Listening to Henry Grace’s music, you would never guess that this UK native was young enough to still be in college. His lyrics, his playing, his debut EP “Crash The Moon” seem to be a part of a musician with years of writing and touring under his belt. Henry visited Guild HQ in California and played a few songs on our new Guild USA guitars, along with treating us all to some insight behind his burgeoning musical career.
GG: Tell us a bit about your background. How did you get started with music?
HG: I have really special memories of listening to my parents record collection when I was young. I remember forcing them to play artists like Cat Stevens and Eva Cassidy on repeat during long car journeys. I started playing guitar when I was around 12 and would just spend hours and hours perfecting some Guns N’ Roses solo. It wasn’t really until my late teens that the songwriting and singing came into play.
GG: Why did you make the move from the UK to the US?
HG: Guess I really wanted a change of scene. I had kind of run myself into the ground back in England so I enrolled myself in college out here. That’s when playing music professionally really started for me.
GG: How/when did you decide that you wanted to pursue music?
HG: It was kind of a natural progression. From finding the guitar, to writing songs and then to performing them is such a journey in itself that I knew fairly quickly it was what I wanted to do. But my mindset around music as a “pursuit” has always been very inward. I just constantly want to improve as a musician and a songwriter.
GG: Tell us about your Guild. How/when/where did you find it?
HG: I bought my first Guild, an M-120, on Denmark Street in London 4 years ago. It quickly became my go-to guitar. It has so much punch for such a small body.
GG: Does your Guild influence your tone and your style of writing?
HG: Definitely. I view Guilds as such folk based instruments and I don’t think I could have found a more suited guitar for my music than the M-120. I also have an OM-140 that I use for more open tunings because of the wider neck.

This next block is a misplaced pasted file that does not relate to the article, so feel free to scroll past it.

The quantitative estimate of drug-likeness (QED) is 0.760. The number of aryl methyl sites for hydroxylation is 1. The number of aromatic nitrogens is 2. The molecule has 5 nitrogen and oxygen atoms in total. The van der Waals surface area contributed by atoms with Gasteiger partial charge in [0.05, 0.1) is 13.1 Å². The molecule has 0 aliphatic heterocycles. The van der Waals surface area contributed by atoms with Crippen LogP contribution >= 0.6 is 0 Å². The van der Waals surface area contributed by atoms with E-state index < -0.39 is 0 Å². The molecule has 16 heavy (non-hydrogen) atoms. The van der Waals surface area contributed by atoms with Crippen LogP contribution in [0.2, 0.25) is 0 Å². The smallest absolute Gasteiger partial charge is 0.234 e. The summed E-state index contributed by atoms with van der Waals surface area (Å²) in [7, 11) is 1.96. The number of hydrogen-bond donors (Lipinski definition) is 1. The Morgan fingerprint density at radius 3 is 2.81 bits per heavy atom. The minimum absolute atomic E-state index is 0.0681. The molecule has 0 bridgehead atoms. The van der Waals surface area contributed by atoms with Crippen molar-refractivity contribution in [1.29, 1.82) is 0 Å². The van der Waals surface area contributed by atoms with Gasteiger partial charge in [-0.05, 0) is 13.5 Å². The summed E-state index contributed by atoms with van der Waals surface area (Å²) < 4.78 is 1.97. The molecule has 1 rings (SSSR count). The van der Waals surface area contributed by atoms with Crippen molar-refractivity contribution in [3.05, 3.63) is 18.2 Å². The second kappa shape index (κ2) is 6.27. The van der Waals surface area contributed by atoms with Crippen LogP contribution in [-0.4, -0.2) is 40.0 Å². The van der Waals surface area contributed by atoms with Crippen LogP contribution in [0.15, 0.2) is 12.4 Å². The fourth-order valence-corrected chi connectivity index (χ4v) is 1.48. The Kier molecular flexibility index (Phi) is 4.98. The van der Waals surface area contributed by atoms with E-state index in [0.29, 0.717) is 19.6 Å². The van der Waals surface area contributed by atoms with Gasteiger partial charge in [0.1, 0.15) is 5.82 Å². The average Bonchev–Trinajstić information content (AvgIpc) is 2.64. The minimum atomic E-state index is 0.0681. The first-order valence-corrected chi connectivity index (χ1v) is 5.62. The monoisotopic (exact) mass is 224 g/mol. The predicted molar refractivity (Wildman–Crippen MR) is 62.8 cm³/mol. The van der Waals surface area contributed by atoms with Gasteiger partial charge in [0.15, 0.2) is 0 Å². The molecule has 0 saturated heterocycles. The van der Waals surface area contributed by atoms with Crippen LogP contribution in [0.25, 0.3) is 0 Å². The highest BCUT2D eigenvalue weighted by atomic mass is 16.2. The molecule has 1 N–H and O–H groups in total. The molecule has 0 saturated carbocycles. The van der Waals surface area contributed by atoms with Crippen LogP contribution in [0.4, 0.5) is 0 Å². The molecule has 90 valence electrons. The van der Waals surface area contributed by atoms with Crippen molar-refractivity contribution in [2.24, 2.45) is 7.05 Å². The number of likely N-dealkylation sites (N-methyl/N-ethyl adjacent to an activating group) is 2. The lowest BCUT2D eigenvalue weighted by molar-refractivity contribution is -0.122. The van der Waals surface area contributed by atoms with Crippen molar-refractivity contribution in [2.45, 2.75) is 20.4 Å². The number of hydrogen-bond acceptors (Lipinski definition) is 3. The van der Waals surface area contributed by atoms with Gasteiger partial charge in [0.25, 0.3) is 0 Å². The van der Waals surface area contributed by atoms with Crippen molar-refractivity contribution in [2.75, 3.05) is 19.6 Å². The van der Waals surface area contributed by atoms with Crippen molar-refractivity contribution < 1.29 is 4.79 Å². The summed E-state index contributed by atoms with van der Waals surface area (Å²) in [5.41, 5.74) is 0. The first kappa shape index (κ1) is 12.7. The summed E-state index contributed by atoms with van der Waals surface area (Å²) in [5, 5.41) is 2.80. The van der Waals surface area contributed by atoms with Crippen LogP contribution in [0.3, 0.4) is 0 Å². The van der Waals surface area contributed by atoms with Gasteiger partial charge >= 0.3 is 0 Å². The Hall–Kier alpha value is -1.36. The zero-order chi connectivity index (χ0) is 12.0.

GG: Do you write melodies first, or words? Both at the same time?
HG: I guess the melody always come first. Sometimes I’ll sit on a riff for months before I actually write some lyrics to it. Usually the songs I’m most proud of though are the ones that came out of thin air in the space of around 20 minutes.
GG: What’s been your favorite gig to date?
HG: I played the Hotel Cafe in Hollywood last month for the release of my EP. It was quite an emotionally driven night with it being my last show in LA and for the release of the record. I had a great band with me, guys that I’ve come to love as friends and musicians and even my cousin got on a flight to come and play! It was a special evening.
GG: Who are your biggest influences?
HG: That’s a tough one because I often find I’m influenced by particular songs from different artists. I’ve been listening to a lot of Ben Howard and Bon Iver lately.
GG: What do you do when you’re not gigging or playing music?
HG: I still haven’t made the upgrade from my 90’s flip phone to an iPhone so I honestly spend a lot of my time just being lost…
GG: Any other hobbies?
I’m still in college so that takes up a lot of my time. I just got into UC Berkeley so I’ll be heading up to San Francisco in the Fall.
GG: What’s in store next?
HG: Right now I’m heading back to England for a bit and will be playing at the Troubadour in London during July. Now that the EP is done, I’m really looking forward to getting back into writing new music and exploring San Francisco and maybe finally buying an iPhone.